Old Growth Forests

One forest does not always equal another; old forests have unique features that young ones just can't measure up to. Old giant trees, open vistas and huge fallen deadwood all make old forests irreplaceable habitats for wildlife, including species at risk such as the endangered mainland moose. Since 2006, MTRI has managed several projects to research, conserve and promote old forests in Nova Scotia. Today, less than 1% of the province is old-growth, the gold standard of old forests, and many factors threaten them, but we are determined to continue our work and save our old forests.  

Hemlock Woolly Adelgid

Hemlock Woolly Adelgid is an invasive aphid-like insect that infects and kills hemlock trees. It was discovered in Nova Scotia in 2017 and has spread to 5 of the province’s western counties. Hemlocks are a very important tree species in our province and a substantial player in old growth forests. Our work at MTRI focuses on sharing information on this invasive with the public, working with government to monitor its spread and assist with Nova Scotia’s management plan. 

Forested Wetlands

Wetlands are exactly as they sound, wet land. They include many different types of ecosystems that have wet soil for some or all the year; they are incredibly important hotspots for many species of birds, bugs, mammals, fungi and lichen. Our work at MTRI focuses on forested wetlands, an ecosystem dominated with trees; often called a swamp. We lead the forested wetlands target for the Kespukwitk Conservation Collaborative and work with Nova Scotia Environment to improve the wetland of special significance.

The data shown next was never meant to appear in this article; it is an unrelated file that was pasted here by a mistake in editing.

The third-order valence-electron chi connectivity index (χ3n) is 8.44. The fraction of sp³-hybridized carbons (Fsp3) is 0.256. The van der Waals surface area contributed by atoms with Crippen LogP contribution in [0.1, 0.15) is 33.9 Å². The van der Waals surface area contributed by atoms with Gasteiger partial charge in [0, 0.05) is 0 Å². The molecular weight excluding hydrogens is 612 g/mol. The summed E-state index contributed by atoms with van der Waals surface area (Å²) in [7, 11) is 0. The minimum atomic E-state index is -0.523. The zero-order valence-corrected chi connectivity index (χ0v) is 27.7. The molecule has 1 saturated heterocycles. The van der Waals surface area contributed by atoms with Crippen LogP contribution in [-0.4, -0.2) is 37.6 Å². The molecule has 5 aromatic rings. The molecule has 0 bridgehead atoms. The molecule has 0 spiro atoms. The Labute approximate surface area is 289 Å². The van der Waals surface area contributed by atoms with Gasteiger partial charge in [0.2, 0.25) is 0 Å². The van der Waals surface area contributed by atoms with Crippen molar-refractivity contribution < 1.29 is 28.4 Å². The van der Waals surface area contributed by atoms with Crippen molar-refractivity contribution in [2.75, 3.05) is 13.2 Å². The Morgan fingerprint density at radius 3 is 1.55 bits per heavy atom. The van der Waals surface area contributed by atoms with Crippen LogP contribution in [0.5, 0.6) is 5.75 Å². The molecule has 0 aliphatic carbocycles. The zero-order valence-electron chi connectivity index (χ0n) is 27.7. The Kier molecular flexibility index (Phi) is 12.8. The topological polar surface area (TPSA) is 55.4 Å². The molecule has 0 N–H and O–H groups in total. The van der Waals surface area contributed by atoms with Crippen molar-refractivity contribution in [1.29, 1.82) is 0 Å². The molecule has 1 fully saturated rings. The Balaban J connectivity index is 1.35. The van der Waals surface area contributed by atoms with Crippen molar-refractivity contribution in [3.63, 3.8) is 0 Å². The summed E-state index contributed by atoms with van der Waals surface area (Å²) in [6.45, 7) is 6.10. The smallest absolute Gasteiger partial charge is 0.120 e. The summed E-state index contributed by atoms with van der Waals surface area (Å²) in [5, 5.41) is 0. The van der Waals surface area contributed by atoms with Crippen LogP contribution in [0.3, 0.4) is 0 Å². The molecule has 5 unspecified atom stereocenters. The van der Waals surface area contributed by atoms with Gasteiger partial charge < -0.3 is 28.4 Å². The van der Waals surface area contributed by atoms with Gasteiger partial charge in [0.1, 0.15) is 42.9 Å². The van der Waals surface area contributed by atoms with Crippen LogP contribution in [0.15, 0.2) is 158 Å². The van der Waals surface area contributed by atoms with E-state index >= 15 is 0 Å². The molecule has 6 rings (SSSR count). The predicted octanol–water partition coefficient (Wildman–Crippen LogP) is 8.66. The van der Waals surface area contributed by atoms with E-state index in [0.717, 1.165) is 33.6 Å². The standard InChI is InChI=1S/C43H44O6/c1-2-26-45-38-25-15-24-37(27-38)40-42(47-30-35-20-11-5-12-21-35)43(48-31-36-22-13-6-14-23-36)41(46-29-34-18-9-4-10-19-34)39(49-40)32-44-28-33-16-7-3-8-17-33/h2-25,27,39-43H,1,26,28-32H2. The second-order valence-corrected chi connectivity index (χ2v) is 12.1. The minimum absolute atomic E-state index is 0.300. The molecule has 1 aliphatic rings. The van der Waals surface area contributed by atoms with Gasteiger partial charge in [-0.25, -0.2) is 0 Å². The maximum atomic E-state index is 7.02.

Biodiversity on Private Land

Two thirds of our forests in Nova Scotia are privately owned and throughout our years of species at risk research we've listened to landowners about the need for support in managing private woodlands for biodiversity. We heard your thoughts and are developing a Biodiversity Assessment Tool to assess the special features and wildlife habitats on a woodlot. The assessment looks at a variety of ecological features such as tree species, tree ages and heights, forest dead wood and special habitats like wetlands, watercourses and old forests. All these features can go hand in hand with active forest management and our tool uses this information to recommend practices that ensures these special characteristics are maintained or improved.